This ECG was obtained from a man in his 70’s. We have no other clinical information. It is interesting for several reasons.
T Wave Inversion
This ECG is from a 54-year-old woman who had an M.I. one week prior to this tracing. She did not receive interventional treatment, as it was not available where she lived when this happened years ago. Her ECG shows the signs of healing injury, as well as probable permanent damage.
This ECG is from a 50-year-old man with chest pain. Unfortunately, we don’t have any other clinical information. This tracing is a good example of widespread, symmetrical inverted T waves. Inverted T waves are present in Leads I, aVL, II, and V3 through V6. (The anterior-lateral leads). There are ST segment elevations in Leads V1 and V2.
This ECG was obtained from a 49-year-old man who was a patient in an Emergency Dept. We do not know his presenting complaint, only that he had a history of insulin-dependent diabetes mellitus (IDDM). It was noted by the donor of the ECG that the patient had no chest pain, no shortness of breath, and no other cardiac symptoms. We do not know his hydration or electrolyte status. There are quite a few interesting abnormalities on this ECG, and the exact interpretation would, of course, depend upon the patient's clinical status.
This is a very interesting ECG taken from an acute M.I. patient. Your basic level students will be able to appreciate the ST elevation in V1 through V3. Although the elevations are not very high, there are plenty of other abnormalities that point to acute STEMI: the ST segments are flat and there are marked ischemic T waves in the lateral leads: V4 through V6 and I and aVL. The patient was suffering an acute episode of chest pain.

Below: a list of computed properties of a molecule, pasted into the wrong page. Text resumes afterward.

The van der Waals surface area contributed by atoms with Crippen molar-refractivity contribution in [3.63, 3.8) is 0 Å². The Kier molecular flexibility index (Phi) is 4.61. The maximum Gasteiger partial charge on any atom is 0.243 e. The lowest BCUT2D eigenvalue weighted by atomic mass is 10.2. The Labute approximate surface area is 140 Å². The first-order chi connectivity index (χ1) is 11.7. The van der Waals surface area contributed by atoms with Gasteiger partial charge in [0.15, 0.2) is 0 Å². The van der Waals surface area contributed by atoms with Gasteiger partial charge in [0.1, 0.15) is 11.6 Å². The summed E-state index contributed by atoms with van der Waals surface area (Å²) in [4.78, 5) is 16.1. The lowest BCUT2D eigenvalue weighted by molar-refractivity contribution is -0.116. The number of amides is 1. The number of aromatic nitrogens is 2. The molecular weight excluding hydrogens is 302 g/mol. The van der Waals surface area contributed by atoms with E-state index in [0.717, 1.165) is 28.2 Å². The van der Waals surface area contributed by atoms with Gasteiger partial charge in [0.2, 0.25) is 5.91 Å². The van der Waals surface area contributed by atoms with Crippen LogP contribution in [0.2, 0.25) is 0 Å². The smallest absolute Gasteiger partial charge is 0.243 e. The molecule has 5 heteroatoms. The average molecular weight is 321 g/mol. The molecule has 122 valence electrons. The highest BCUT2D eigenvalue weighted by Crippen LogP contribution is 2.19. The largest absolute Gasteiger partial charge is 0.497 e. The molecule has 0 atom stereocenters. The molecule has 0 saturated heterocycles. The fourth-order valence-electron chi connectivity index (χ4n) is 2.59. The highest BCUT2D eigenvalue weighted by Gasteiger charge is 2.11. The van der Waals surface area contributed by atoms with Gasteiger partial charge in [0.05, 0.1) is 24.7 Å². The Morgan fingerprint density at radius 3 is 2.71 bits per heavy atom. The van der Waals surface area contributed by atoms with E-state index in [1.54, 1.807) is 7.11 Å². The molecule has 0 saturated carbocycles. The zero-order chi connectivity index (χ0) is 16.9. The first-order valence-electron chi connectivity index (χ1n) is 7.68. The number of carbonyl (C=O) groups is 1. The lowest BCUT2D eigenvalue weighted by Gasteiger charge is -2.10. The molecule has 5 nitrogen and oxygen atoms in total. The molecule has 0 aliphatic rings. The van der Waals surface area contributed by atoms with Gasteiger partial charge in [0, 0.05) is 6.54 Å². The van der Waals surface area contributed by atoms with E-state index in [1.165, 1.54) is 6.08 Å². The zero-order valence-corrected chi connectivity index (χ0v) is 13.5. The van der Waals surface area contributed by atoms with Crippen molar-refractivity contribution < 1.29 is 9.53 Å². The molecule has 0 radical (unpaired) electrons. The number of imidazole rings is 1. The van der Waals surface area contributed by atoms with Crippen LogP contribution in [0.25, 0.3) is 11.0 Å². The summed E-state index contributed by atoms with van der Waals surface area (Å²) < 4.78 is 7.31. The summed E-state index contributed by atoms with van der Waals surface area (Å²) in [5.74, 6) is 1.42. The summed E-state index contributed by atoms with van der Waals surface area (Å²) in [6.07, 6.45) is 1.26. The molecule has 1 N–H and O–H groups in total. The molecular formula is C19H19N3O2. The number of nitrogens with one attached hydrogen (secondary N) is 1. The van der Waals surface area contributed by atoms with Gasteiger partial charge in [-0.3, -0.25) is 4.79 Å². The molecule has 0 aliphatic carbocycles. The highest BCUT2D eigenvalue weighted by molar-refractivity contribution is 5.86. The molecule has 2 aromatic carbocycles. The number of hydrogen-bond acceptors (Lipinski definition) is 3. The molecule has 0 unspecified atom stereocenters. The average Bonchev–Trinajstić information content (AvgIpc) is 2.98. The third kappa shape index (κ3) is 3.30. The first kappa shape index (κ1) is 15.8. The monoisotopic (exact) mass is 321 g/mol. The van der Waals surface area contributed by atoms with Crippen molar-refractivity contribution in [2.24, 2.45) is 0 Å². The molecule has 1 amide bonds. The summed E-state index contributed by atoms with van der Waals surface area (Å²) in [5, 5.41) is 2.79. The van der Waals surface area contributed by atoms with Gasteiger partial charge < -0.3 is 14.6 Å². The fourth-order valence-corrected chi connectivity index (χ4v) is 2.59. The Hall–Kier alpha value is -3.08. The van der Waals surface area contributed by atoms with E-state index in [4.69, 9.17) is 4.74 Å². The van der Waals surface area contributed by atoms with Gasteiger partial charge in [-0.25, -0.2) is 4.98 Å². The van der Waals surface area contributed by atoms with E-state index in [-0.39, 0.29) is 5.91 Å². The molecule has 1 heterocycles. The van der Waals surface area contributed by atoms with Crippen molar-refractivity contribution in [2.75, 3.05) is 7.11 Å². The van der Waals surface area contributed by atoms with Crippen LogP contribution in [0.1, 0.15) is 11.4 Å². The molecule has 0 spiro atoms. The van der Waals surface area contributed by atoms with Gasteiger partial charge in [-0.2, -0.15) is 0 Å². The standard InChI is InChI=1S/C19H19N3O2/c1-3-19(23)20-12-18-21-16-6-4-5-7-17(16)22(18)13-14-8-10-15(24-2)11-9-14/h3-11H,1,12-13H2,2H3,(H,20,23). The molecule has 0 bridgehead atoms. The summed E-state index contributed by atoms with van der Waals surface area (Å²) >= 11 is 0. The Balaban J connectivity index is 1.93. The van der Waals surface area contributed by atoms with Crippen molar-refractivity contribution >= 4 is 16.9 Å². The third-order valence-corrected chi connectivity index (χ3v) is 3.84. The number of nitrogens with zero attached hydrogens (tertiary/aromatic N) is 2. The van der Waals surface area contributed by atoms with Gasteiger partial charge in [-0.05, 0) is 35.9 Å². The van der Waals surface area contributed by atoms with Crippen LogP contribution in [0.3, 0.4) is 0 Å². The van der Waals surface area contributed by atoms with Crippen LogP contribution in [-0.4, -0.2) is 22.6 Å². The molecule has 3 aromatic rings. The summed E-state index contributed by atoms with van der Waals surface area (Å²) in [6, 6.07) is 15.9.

This ECG is the last in a series of 6 that were donated by Jenda Enis Štros showing the evolutionary changes of an M.I. from onset, through spontaneous reperfusion, angioplasty, re-occlusion by thrombus, and recovery. This ECG shows deep precordial T wave inversions, an expected evolutionary change after reperfusion of an occluded artery - in this case, the left anterior descending. The patient has lost some of his QRS amplitude (viable heart muscle), but has not developed pathological Q waves.
Continuing our teaching series of ECGs donated by Jenda Enis Štros, ECG 4 of 6 shows a new occurance of huge T wave inversions in the precordial leads. Since this is the area that was stented (left anterior descending artery, anterior wall of the LV), we immediately should think of re-occlusion of the artery. In a newly-placed stent, the danger is thrombosis (blood clot). The patient had no chest pain at this time.
Here are links to all six of the ECGs in this series:
During our summer break, we are reprising a few of the best ECGs from our archives, to give you a chance to comment or to ask questions.
This ECG was taken from a 52 year old man who was complaining of chest pain, with a history of severe multi-vessel disease. He has a history of M.I. and states he has five coronary stents.
This ECG was taken from a 49 year old man with insulin-dependent diabetes, with no complaints of cardiac symptoms. The rest of this patient's history is lost. This is a great ECG for demonstrating the flat ST segments and T wave inversion of ischemia due to coronary artery disease. The ECG changes are very noticeable in the lateral wall. It is not known why the patient presented with sinus tachycardia.
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